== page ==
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Women with obesity prior to conception are more likely to have children with obesity

June 11, 2019

A systematic review and meta-analysis identified significantly increased odds of child obesity when mothers have obesity before conception, according to a study published June 11 in the open-access journal PLOS Medicine by Nicola Heslehurst of Newcastle University in the UK, and colleagues.

Obesity is a leading cause of life-long poor health globally, and is significantly associated with inequalities. Capitalizing on opportunities for early-life prevention of obesity is a priority for public health, global health and clinical practice. Understanding the association between childhood obesity and maternal pre-pregnancy weight status would inform policy and practice by allowing resources to be channeled into intervention. In the new study, Heslehurst and her colleagues aimed to estimate the extent to which a mother's pre-pregnancy body mass index is associated with the weight status of their children. This systematic review included 79 observational studies that investigated maternal pre-pregnancy body mass index and childhood weight status.

The results revealed significantly increased odds of child obesity with maternal obesity (OR 3.64, 95% CI 2.68-4.95) and maternal overweight (ORs 1.89, 95% CI 1.62-2.19). Significantly increased odds were observed for child overweight/obesity (OR 2.69, 95% CI 2.10-3.46) and for child overweight (OR 1.80, 95% CI 1.25-2.59) with maternal obesity. This study provides substantial evidence for the need to develop interventions that commence prior to conception, to support women of childbearing age with weight management, in order to combat intergenerational obesity. According to the authors, paying more attention to the preconception period in obesity prevention interventions may help to address the complex early-life inequalities associated with obesity development.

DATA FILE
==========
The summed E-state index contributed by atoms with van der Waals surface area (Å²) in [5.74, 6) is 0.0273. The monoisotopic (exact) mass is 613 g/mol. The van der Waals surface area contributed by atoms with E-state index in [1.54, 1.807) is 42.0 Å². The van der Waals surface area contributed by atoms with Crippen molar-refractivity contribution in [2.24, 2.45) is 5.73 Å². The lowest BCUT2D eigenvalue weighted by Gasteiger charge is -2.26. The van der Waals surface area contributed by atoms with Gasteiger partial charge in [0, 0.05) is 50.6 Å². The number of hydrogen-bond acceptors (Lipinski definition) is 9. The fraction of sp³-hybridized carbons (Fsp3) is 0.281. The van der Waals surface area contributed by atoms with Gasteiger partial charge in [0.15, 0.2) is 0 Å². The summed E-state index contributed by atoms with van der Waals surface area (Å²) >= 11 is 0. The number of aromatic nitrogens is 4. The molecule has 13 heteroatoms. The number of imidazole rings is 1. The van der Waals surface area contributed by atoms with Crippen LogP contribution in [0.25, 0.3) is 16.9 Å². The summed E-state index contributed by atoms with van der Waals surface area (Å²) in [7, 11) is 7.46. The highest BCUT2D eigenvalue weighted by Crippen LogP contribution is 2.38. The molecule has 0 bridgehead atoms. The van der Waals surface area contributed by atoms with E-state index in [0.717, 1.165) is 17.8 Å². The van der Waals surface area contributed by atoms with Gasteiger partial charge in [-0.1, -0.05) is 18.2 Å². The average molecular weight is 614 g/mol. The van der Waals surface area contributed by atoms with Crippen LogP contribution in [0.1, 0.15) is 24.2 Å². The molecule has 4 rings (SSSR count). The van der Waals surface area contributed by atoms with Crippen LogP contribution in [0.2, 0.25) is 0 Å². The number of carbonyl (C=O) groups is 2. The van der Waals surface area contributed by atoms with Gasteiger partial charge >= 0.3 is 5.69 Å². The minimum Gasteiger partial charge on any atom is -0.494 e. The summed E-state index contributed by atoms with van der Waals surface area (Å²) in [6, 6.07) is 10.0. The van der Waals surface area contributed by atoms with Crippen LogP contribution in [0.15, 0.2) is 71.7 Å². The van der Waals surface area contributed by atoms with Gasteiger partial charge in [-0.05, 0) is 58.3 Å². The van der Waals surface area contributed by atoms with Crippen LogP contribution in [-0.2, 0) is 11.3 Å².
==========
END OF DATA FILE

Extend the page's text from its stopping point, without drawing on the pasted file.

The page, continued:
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Research Article

Funding:

ES is a PhD student funded by the Medical Research Council (reference MR/K501396/1, https://mrc.ukri.org/). AP is a PhD student funded by the Economic and Social Research Council (reference 160149300, https://www.ninedtp.ac.uk/). ZA is a PhD student funded by Newcastle University Research Excellence Academy (https://www.ncl.ac.uk). NH is funded by a National Institute of Health Research Career Development Fellowship (reference CDF-2018-11-ST2-011, https://www.nihr.ac.uk/our-research-community/NIHR-academy). The funders had no role in study design, data collection and analysis, decision to publish, or preparation of the manuscript.

Competing Interests:

The authors have declared that no competing interests exist.

Citation:

Heslehurst N, Vieira R, Akhter Z, Bailey H, Slack E, Ngongalah L, et al. (2019) The association between maternal body mass index and child obesity: A systematic review and meta-analysis. PLoS Med 16(6): e1002817. https://doi.org/10.1371/journal.pmed.1002817

Image Credit: trestletech, Pixabay

Author Affiliations:

Institute of Health & Society, Newcastle University, Newcastle upon Tyne, United Kingdom
Institute of Applied Health Sciences, University of Aberdeen, Aberdeen, United Kingdom

In your coverage please use this URL to provide access to the freely available paper: http://journals.plos.org/plosmedicine/article?id=10.1371/journal.pmed.1002817

PLOS

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